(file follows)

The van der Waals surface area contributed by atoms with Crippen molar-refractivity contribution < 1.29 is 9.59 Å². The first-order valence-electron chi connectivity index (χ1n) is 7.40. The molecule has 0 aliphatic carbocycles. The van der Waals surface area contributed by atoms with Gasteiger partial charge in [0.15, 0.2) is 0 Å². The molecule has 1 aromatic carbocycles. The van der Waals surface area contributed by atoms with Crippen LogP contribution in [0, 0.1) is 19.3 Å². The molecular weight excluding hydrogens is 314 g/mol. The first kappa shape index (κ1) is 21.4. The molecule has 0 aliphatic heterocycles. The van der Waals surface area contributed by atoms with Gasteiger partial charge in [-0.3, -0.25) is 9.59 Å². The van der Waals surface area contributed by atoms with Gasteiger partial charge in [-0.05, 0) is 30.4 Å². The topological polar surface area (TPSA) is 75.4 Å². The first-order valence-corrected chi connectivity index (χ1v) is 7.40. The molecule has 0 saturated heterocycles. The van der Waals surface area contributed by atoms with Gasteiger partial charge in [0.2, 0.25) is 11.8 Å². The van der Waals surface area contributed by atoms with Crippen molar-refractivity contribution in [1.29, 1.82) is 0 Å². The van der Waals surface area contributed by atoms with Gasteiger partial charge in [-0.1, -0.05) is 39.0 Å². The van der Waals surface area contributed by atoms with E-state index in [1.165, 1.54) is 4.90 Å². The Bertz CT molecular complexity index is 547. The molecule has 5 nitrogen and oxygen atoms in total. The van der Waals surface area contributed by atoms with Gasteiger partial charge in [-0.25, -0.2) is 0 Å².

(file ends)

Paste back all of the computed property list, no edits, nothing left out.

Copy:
The van der Waals surface area contributed by atoms with Crippen molar-refractivity contribution < 1.29 is 9.59 Å². The first-order valence-electron chi connectivity index (χ1n) is 7.40. The molecule has 0 aliphatic carbocycles. The van der Waals surface area contributed by atoms with Gasteiger partial charge in [0.15, 0.2) is 0 Å². The molecule has 1 aromatic carbocycles. The van der Waals surface area contributed by atoms with Crippen LogP contribution in [0, 0.1) is 19.3 Å². The molecular weight excluding hydrogens is 314 g/mol. The first kappa shape index (κ1) is 21.4. The molecule has 0 aliphatic heterocycles. The van der Waals surface area contributed by atoms with Gasteiger partial charge in [-0.3, -0.25) is 9.59 Å². The van der Waals surface area contributed by atoms with Gasteiger partial charge in [-0.05, 0) is 30.4 Å². The topological polar surface area (TPSA) is 75.4 Å². The first-order valence-corrected chi connectivity index (χ1v) is 7.40. The molecule has 0 saturated heterocycles. The van der Waals surface area contributed by atoms with Gasteiger partial charge in [0.2, 0.25) is 11.8 Å². The van der Waals surface area contributed by atoms with Crippen molar-refractivity contribution in [1.29, 1.82) is 0 Å². The van der Waals surface area contributed by atoms with Gasteiger partial charge in [-0.1, -0.05) is 39.0 Å². The van der Waals surface area contributed by atoms with E-state index in [1.165, 1.54) is 4.90 Å². The Bertz CT molecular complexity index is 547. The molecule has 5 nitrogen and oxygen atoms in total. The van der Waals surface area contributed by atoms with Gasteiger partial charge in [-0.25, -0.2) is 0 Å².